Fiat Chrysler Automobiles (FCA) will abandon diesel engines in most of its passenger cars by 2022, according to a Financial Times report. The newspaper cites FCA’s upcoming four-year plan—an update of its last five-year plan to investors, in 2014—in reporting that executives plan to “phase out the fuel type from the cars across its brands.” The report will be made public on June 1. The FT says FCA will keep diesels only in its commercial vehicles and pickups. FCA did not respond to questions.
For the U.S. market, it seems likely that the VM Motori 3.0-liter turbo-diesel V-6 used in the Ram 1500, Jeep Grand Cherokee, and upcoming Jeep Wrangler EcoDiesel will survive intact, as will the 6.7-liter Cummins inline-six in heavy-duty Ram pickups and the 3.0-liter turbo-diesel inline-four in the Ram ProMaster van. In other words, FCA’s decision to drop diesel from its global passenger cars shouldn’t affect the current U.S. product line one bit, since the company doesn’t sell any of the relevant diesel cars here. An FCA representative confirmed that the U.S. diesel lineup will not change.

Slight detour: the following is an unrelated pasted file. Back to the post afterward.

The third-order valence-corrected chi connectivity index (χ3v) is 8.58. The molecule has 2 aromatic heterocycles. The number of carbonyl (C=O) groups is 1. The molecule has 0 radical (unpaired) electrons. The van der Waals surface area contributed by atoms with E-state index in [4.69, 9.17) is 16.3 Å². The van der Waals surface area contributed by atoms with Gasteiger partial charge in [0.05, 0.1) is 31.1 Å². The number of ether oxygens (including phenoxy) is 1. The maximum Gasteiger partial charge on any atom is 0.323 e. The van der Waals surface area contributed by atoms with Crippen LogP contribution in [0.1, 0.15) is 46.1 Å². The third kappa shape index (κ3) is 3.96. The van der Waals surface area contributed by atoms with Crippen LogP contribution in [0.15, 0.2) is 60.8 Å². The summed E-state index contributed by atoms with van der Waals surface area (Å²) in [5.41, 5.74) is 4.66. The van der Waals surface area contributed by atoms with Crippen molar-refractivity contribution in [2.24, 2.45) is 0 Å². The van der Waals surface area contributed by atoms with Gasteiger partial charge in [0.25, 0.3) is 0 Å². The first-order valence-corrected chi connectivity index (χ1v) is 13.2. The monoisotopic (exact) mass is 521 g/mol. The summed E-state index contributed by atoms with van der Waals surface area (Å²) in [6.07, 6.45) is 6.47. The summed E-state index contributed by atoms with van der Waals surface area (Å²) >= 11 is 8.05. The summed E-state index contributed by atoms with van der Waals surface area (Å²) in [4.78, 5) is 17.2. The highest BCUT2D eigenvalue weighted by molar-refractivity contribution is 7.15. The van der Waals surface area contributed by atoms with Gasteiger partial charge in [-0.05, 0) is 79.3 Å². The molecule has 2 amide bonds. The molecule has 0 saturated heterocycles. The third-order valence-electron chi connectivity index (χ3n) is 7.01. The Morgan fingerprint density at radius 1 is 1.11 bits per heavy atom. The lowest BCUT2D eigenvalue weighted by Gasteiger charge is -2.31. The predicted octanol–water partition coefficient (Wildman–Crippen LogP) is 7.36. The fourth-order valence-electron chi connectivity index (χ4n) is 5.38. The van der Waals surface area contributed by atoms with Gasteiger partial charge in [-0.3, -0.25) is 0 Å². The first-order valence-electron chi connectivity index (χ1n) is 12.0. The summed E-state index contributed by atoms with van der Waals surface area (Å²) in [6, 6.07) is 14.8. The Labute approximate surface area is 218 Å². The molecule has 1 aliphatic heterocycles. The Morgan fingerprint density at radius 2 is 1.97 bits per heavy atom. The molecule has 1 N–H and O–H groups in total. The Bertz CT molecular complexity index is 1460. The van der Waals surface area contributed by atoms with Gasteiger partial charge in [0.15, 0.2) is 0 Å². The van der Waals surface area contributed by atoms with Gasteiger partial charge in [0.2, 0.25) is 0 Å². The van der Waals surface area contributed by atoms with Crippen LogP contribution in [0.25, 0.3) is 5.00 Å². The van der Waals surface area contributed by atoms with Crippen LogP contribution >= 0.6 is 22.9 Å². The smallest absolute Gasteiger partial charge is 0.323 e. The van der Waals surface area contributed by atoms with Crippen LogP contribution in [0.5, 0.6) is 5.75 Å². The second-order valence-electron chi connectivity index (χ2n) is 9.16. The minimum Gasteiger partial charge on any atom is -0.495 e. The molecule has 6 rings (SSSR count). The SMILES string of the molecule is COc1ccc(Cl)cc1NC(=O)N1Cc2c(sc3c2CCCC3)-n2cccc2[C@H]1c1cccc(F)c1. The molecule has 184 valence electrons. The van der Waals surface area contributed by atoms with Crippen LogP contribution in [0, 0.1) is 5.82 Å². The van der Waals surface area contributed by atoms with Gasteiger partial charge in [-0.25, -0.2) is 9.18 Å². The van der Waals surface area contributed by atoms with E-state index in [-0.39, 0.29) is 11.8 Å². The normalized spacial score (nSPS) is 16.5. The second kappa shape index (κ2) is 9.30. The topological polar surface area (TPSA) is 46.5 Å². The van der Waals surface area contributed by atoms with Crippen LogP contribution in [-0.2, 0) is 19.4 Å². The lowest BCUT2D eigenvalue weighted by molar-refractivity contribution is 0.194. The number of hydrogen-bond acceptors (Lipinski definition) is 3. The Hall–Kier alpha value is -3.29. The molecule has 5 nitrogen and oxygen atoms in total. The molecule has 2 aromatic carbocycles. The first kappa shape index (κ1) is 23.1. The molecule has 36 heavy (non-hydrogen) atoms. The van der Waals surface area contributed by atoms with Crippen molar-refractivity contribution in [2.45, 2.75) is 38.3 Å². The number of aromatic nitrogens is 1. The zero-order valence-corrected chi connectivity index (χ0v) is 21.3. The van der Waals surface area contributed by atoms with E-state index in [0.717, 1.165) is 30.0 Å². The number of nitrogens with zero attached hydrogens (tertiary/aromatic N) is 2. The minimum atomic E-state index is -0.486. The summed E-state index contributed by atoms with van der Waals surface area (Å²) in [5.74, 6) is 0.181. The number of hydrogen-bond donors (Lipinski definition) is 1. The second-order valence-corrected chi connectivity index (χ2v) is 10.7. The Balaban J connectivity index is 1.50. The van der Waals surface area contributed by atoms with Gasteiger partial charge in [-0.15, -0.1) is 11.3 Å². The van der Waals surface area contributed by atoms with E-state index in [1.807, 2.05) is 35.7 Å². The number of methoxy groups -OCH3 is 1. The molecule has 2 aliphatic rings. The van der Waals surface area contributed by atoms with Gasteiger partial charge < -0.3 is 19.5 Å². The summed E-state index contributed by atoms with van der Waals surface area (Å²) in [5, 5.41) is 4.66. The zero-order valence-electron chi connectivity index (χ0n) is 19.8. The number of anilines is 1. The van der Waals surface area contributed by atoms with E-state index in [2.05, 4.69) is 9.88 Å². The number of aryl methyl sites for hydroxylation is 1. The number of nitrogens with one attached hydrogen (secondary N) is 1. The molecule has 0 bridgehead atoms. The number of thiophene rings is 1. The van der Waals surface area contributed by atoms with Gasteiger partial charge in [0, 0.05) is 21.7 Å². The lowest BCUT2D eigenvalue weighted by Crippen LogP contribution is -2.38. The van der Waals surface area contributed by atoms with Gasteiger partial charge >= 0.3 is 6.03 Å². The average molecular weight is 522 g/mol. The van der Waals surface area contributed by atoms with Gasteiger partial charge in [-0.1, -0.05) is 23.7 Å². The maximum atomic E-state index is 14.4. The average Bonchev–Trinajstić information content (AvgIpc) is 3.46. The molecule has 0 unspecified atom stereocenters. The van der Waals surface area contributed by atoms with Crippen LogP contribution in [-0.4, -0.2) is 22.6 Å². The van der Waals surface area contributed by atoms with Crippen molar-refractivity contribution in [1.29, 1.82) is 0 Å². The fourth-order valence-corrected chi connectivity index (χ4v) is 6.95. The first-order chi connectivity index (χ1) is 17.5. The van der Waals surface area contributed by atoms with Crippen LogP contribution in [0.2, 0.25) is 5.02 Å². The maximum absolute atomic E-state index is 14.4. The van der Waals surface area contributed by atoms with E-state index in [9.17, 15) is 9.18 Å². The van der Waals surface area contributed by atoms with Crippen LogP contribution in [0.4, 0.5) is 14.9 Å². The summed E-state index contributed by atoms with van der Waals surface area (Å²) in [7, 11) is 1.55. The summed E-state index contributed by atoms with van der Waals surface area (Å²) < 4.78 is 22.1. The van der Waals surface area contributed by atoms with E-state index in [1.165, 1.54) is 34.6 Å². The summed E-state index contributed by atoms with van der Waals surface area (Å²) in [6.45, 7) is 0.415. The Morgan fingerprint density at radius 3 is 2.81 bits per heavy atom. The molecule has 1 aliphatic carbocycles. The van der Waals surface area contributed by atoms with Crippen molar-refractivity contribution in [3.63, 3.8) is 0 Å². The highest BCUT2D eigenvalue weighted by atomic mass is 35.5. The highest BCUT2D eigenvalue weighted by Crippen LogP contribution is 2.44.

FCA has faced a federal investigation since January 2017 and a civil lawsuit from the Department of Justice in May 2017, alleging that diesel-powered Ram and Jeep models from 2014 through 2016 had emissions-cheating software installed. A separate class-action lawsuit is pending, alleging that FCA had used the same Bosch emissions control software to illegally pass EPA testing on 113,000 Ram and Jeep vehicles as Volkswagen did. Similar suits and investigations against Mercedes-Benz, Ford, and General Motors are also pending. But even Volkswagen, forced by courts and regulators to adopt electric powertrains, has stopped short of dropping all diesels from all future car models worldwide.